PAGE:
I’m very happy to see that John MacArthur plans to begin a series of blog posts addressing the recent “social justice” trends within Evangelicalism. A snippet from his first post:
The evangelicals who are saying the most and talking the loudest these days about what’s referred to as “social justice” seem to have a very different perspective. Their rhetoric certainly points a different direction, demanding repentance and reparations from one ethnic group for the sins of its ancestors against another. It’s the language of law, not gospel—and worse, it mirrors the jargon of worldly politics, not the message of Christ. It is a startling irony that believers from different ethnic groups, now one in Christ, have chosen to divide over ethnicity. They have a true spiritual unity in Christ, which they seem to disdain in favor of fleshly factions.
Evangelicalism’s newfound obsession with the notion of “social justice” is a significant shift—and I’m convinced it’s a shift that is moving many people (including some key evangelical leaders) off message, and onto a trajectory that many other movements and denominations have taken before, always with spiritually disastrous results.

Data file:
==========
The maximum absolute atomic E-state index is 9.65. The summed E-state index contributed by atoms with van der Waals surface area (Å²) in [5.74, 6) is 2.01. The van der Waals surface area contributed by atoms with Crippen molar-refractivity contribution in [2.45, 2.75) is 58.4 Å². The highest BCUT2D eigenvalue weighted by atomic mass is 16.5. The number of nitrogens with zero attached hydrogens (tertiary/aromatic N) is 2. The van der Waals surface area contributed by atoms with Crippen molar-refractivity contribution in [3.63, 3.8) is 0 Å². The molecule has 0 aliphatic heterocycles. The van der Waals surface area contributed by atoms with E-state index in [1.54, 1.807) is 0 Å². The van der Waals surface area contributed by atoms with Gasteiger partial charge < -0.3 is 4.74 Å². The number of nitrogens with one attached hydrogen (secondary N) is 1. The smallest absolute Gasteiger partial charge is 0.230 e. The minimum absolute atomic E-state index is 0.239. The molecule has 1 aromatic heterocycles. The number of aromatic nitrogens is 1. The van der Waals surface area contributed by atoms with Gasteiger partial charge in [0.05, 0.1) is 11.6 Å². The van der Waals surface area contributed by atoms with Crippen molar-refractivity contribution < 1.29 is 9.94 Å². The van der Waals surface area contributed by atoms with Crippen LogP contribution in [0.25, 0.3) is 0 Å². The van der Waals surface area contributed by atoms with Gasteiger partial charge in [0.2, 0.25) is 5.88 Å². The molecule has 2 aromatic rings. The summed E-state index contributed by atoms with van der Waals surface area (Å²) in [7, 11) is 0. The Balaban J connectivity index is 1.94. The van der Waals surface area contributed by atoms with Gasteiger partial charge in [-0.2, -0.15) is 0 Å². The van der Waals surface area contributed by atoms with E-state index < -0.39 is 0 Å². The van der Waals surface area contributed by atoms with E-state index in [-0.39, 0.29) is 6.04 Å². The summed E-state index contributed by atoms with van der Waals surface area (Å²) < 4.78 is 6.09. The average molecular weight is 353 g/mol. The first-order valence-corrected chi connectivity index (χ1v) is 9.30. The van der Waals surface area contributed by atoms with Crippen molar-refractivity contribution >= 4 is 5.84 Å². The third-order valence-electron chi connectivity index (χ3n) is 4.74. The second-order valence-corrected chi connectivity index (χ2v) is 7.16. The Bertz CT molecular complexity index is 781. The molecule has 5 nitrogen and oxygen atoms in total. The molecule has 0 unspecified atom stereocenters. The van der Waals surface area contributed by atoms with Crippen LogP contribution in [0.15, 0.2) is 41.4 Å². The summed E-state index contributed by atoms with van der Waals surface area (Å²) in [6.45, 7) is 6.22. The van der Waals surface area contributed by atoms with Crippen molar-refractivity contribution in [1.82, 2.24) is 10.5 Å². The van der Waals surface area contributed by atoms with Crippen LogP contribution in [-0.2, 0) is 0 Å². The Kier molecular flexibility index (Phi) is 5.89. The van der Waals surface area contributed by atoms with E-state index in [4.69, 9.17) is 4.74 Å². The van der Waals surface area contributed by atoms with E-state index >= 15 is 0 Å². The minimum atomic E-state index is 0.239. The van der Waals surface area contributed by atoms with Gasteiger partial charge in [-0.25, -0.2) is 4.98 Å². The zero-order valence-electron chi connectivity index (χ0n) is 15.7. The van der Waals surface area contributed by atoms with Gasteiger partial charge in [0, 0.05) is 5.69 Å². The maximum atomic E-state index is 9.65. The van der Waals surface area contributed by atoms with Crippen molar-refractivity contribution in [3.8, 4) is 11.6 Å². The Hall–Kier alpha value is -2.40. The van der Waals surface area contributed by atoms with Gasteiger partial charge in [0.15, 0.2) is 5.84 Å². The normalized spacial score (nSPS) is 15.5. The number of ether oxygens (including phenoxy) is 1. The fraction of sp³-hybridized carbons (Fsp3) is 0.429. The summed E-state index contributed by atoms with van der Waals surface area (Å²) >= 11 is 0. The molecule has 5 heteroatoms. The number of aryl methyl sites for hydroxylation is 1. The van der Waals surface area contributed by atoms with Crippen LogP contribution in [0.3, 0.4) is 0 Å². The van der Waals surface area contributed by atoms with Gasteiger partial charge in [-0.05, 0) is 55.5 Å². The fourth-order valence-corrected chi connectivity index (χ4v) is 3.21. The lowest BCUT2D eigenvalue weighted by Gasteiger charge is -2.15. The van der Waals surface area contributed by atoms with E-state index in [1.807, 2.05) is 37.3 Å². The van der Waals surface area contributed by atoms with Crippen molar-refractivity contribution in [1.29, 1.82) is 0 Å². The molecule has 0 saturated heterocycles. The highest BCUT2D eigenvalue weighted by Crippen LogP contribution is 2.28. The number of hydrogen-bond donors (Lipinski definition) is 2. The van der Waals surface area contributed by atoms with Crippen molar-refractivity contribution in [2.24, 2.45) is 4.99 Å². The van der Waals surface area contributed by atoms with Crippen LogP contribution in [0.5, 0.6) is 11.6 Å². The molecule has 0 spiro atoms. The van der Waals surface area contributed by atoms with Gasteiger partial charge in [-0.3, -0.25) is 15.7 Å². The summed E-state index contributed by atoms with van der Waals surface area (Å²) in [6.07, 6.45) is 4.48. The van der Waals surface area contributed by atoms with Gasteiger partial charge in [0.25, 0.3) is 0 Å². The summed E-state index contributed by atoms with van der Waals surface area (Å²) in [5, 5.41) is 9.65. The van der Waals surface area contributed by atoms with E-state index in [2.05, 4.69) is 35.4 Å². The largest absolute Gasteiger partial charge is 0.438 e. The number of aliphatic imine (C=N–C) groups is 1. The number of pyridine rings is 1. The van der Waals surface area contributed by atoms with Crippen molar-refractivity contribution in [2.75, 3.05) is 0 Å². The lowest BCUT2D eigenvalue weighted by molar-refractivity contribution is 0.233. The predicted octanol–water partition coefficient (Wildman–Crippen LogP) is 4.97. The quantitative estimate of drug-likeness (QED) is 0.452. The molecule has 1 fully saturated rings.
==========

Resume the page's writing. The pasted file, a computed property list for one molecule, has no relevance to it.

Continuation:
Over the years, I’ve fought a number of polemical battles against ideas that threaten the gospel. This recent (and surprisingly sudden) detour in quest of “social justice” is, I believe, the most subtle and dangerous threat so far. In a series of blog posts over the next couple of weeks, I want to explain why. I’ll review some of the battles we have fought to keep the gospel clear, precise, and at the center of our focus. We’ll see why biblical justice has little in common with the secular, liberal idea of “social justice.” And we’ll analyze why the current campaign to move social issues like ethnic conflicts and economic inequality to the top of the evangelical agenda poses such a significant threat to the real message of gospel reconciliation.
I hope you’ll see that “the foolishness of God is wiser than men, and the weakness of God is stronger than men” (1 Corinthians 1:25)—and that’s never more true than when we are talking about the strategy God has chosen for the spread of the gospel and the growth of Christ’s kingdom.
Here are some other resources that address what I believe to be the central problem with how many Evangelicals today are approaching the issue of race and “social justice”: